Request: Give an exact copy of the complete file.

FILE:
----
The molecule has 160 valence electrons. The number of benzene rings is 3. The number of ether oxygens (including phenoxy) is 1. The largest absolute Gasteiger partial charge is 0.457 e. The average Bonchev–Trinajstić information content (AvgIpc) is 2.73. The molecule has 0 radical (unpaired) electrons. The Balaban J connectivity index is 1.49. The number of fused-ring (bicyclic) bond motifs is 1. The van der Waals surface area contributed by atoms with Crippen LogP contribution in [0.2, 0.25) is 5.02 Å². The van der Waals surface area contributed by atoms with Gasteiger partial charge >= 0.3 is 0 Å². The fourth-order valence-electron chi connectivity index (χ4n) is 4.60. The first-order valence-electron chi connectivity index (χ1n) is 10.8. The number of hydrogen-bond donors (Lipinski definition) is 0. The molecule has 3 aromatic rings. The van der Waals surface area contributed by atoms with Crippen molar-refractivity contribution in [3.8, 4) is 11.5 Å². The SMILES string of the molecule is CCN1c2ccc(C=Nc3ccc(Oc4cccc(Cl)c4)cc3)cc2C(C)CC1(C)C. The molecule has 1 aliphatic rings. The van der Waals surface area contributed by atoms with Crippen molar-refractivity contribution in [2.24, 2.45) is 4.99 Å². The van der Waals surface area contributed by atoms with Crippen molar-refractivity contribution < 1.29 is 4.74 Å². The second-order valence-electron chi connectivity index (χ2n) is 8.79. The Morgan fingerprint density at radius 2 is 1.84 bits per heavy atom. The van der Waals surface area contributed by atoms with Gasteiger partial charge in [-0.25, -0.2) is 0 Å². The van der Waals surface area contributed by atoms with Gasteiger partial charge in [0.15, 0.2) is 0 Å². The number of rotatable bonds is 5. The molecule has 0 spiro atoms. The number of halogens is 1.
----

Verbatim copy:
The molecule has 160 valence electrons. The number of benzene rings is 3. The number of ether oxygens (including phenoxy) is 1. The largest absolute Gasteiger partial charge is 0.457 e. The average Bonchev–Trinajstić information content (AvgIpc) is 2.73. The molecule has 0 radical (unpaired) electrons. The Balaban J connectivity index is 1.49. The number of fused-ring (bicyclic) bond motifs is 1. The van der Waals surface area contributed by atoms with Crippen LogP contribution in [0.2, 0.25) is 5.02 Å². The van der Waals surface area contributed by atoms with Gasteiger partial charge >= 0.3 is 0 Å². The fourth-order valence-electron chi connectivity index (χ4n) is 4.60. The first-order valence-electron chi connectivity index (χ1n) is 10.8. The number of hydrogen-bond donors (Lipinski definition) is 0. The molecule has 3 aromatic rings. The van der Waals surface area contributed by atoms with Crippen molar-refractivity contribution in [3.8, 4) is 11.5 Å². The SMILES string of the molecule is CCN1c2ccc(C=Nc3ccc(Oc4cccc(Cl)c4)cc3)cc2C(C)CC1(C)C. The molecule has 1 aliphatic rings. The van der Waals surface area contributed by atoms with Crippen molar-refractivity contribution in [2.24, 2.45) is 4.99 Å². The van der Waals surface area contributed by atoms with Crippen molar-refractivity contribution < 1.29 is 4.74 Å². The second-order valence-electron chi connectivity index (χ2n) is 8.79. The Morgan fingerprint density at radius 2 is 1.84 bits per heavy atom. The van der Waals surface area contributed by atoms with Gasteiger partial charge in [-0.25, -0.2) is 0 Å². The van der Waals surface area contributed by atoms with Gasteiger partial charge in [0.15, 0.2) is 0 Å². The number of rotatable bonds is 5. The molecule has 0 spiro atoms. The number of halogens is 1.